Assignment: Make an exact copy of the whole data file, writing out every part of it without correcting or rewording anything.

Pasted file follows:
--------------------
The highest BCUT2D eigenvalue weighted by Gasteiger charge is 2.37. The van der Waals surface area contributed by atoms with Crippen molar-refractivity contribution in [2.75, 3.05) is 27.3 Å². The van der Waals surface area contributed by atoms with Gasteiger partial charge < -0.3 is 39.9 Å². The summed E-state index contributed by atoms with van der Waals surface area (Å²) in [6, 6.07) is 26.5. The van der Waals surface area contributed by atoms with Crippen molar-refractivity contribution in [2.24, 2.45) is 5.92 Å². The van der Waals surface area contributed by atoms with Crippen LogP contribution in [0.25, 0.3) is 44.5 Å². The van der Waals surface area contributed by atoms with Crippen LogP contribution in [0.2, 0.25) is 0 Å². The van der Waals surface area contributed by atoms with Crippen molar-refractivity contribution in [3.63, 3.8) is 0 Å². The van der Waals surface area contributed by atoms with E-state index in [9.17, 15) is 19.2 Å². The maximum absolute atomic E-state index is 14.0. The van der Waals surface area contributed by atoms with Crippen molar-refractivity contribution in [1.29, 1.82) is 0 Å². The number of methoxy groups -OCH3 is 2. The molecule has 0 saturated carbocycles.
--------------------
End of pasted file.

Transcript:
The highest BCUT2D eigenvalue weighted by Gasteiger charge is 2.37. The van der Waals surface area contributed by atoms with Crippen molar-refractivity contribution in [2.75, 3.05) is 27.3 Å². The van der Waals surface area contributed by atoms with Gasteiger partial charge < -0.3 is 39.9 Å². The summed E-state index contributed by atoms with van der Waals surface area (Å²) in [6, 6.07) is 26.5. The van der Waals surface area contributed by atoms with Crippen molar-refractivity contribution in [2.24, 2.45) is 5.92 Å². The van der Waals surface area contributed by atoms with Crippen LogP contribution in [0.25, 0.3) is 44.5 Å². The van der Waals surface area contributed by atoms with Crippen LogP contribution in [0.2, 0.25) is 0 Å². The van der Waals surface area contributed by atoms with Crippen molar-refractivity contribution in [3.63, 3.8) is 0 Å². The van der Waals surface area contributed by atoms with E-state index in [9.17, 15) is 19.2 Å². The maximum absolute atomic E-state index is 14.0. The van der Waals surface area contributed by atoms with Crippen molar-refractivity contribution in [1.29, 1.82) is 0 Å². The number of methoxy groups -OCH3 is 2. The molecule has 0 saturated carbocycles.